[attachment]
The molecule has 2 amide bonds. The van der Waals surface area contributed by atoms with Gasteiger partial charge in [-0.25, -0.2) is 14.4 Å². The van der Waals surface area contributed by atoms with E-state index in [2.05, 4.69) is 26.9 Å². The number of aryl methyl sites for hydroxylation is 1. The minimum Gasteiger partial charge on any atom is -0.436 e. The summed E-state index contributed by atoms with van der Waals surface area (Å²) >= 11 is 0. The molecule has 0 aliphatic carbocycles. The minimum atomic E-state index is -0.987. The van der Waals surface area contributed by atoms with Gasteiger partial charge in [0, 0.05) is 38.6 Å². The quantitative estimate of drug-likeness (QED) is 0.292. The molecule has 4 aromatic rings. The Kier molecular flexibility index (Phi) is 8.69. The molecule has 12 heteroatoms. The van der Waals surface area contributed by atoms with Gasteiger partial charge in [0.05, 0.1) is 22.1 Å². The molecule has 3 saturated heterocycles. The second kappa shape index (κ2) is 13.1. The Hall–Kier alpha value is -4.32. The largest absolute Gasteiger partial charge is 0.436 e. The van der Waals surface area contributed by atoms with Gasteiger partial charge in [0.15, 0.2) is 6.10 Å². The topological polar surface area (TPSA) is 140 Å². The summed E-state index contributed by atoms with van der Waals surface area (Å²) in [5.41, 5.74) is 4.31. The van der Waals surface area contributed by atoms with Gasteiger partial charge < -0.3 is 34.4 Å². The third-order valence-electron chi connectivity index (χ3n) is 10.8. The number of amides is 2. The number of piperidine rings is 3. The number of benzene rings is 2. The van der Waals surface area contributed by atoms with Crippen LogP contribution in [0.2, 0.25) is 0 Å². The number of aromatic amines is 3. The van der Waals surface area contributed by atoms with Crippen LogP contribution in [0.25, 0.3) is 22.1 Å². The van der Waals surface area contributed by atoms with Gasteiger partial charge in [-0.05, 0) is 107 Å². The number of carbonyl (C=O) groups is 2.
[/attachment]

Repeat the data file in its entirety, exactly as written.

The molecule has 2 amide bonds. The van der Waals surface area contributed by atoms with Gasteiger partial charge in [-0.25, -0.2) is 14.4 Å². The van der Waals surface area contributed by atoms with E-state index in [2.05, 4.69) is 26.9 Å². The number of aryl methyl sites for hydroxylation is 1. The minimum Gasteiger partial charge on any atom is -0.436 e. The summed E-state index contributed by atoms with van der Waals surface area (Å²) >= 11 is 0. The molecule has 0 aliphatic carbocycles. The minimum atomic E-state index is -0.987. The van der Waals surface area contributed by atoms with Gasteiger partial charge in [0, 0.05) is 38.6 Å². The quantitative estimate of drug-likeness (QED) is 0.292. The molecule has 4 aromatic rings. The Kier molecular flexibility index (Phi) is 8.69. The molecule has 12 heteroatoms. The van der Waals surface area contributed by atoms with Gasteiger partial charge in [0.05, 0.1) is 22.1 Å². The molecule has 3 saturated heterocycles. The second kappa shape index (κ2) is 13.1. The Hall–Kier alpha value is -4.32. The largest absolute Gasteiger partial charge is 0.436 e. The van der Waals surface area contributed by atoms with Gasteiger partial charge in [0.15, 0.2) is 6.10 Å². The topological polar surface area (TPSA) is 140 Å². The summed E-state index contributed by atoms with van der Waals surface area (Å²) in [5.41, 5.74) is 4.31. The van der Waals surface area contributed by atoms with Gasteiger partial charge < -0.3 is 34.4 Å². The third-order valence-electron chi connectivity index (χ3n) is 10.8. The number of amides is 2. The number of piperidine rings is 3. The number of benzene rings is 2. The van der Waals surface area contributed by atoms with Crippen LogP contribution in [0.2, 0.25) is 0 Å². The number of aromatic amines is 3. The van der Waals surface area contributed by atoms with Crippen LogP contribution in [0.25, 0.3) is 22.1 Å². The van der Waals surface area contributed by atoms with Gasteiger partial charge in [-0.05, 0) is 107 Å². The number of carbonyl (C=O) groups is 2.